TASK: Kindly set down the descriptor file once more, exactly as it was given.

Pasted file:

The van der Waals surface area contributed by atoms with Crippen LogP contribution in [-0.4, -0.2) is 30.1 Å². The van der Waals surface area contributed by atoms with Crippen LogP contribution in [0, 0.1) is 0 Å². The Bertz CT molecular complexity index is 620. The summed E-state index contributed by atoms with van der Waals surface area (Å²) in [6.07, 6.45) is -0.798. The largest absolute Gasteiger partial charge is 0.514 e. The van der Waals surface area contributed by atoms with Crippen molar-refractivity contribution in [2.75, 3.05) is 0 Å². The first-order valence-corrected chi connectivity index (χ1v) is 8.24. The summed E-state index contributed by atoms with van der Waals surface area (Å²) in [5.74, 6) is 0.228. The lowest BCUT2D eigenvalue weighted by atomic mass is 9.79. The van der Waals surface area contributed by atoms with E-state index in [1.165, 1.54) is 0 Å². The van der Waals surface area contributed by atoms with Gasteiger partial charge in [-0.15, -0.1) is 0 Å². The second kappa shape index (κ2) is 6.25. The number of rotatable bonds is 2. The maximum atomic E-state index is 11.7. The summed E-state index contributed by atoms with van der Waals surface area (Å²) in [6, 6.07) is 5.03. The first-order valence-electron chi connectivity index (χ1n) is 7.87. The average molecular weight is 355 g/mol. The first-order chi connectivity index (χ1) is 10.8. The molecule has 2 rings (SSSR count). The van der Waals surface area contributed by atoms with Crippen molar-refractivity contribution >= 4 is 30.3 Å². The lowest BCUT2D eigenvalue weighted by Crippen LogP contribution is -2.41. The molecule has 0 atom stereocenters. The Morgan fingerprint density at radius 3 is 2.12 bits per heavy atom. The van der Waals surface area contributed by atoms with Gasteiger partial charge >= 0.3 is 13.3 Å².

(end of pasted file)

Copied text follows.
The van der Waals surface area contributed by atoms with Crippen LogP contribution in [-0.4, -0.2) is 30.1 Å². The van der Waals surface area contributed by atoms with Crippen LogP contribution in [0, 0.1) is 0 Å². The Bertz CT molecular complexity index is 620. The summed E-state index contributed by atoms with van der Waals surface area (Å²) in [6.07, 6.45) is -0.798. The largest absolute Gasteiger partial charge is 0.514 e. The van der Waals surface area contributed by atoms with Crippen molar-refractivity contribution in [2.75, 3.05) is 0 Å². The first-order valence-corrected chi connectivity index (χ1v) is 8.24. The summed E-state index contributed by atoms with van der Waals surface area (Å²) in [5.74, 6) is 0.228. The lowest BCUT2D eigenvalue weighted by atomic mass is 9.79. The van der Waals surface area contributed by atoms with E-state index in [1.165, 1.54) is 0 Å². The van der Waals surface area contributed by atoms with Gasteiger partial charge in [-0.15, -0.1) is 0 Å². The second kappa shape index (κ2) is 6.25. The number of rotatable bonds is 2. The maximum atomic E-state index is 11.7. The summed E-state index contributed by atoms with van der Waals surface area (Å²) in [6, 6.07) is 5.03. The first-order valence-electron chi connectivity index (χ1n) is 7.87. The average molecular weight is 355 g/mol. The first-order chi connectivity index (χ1) is 10.8. The molecule has 2 rings (SSSR count). The van der Waals surface area contributed by atoms with Crippen molar-refractivity contribution >= 4 is 30.3 Å². The lowest BCUT2D eigenvalue weighted by Crippen LogP contribution is -2.41. The molecule has 0 atom stereocenters. The Morgan fingerprint density at radius 3 is 2.12 bits per heavy atom. The van der Waals surface area contributed by atoms with Gasteiger partial charge >= 0.3 is 13.3 Å².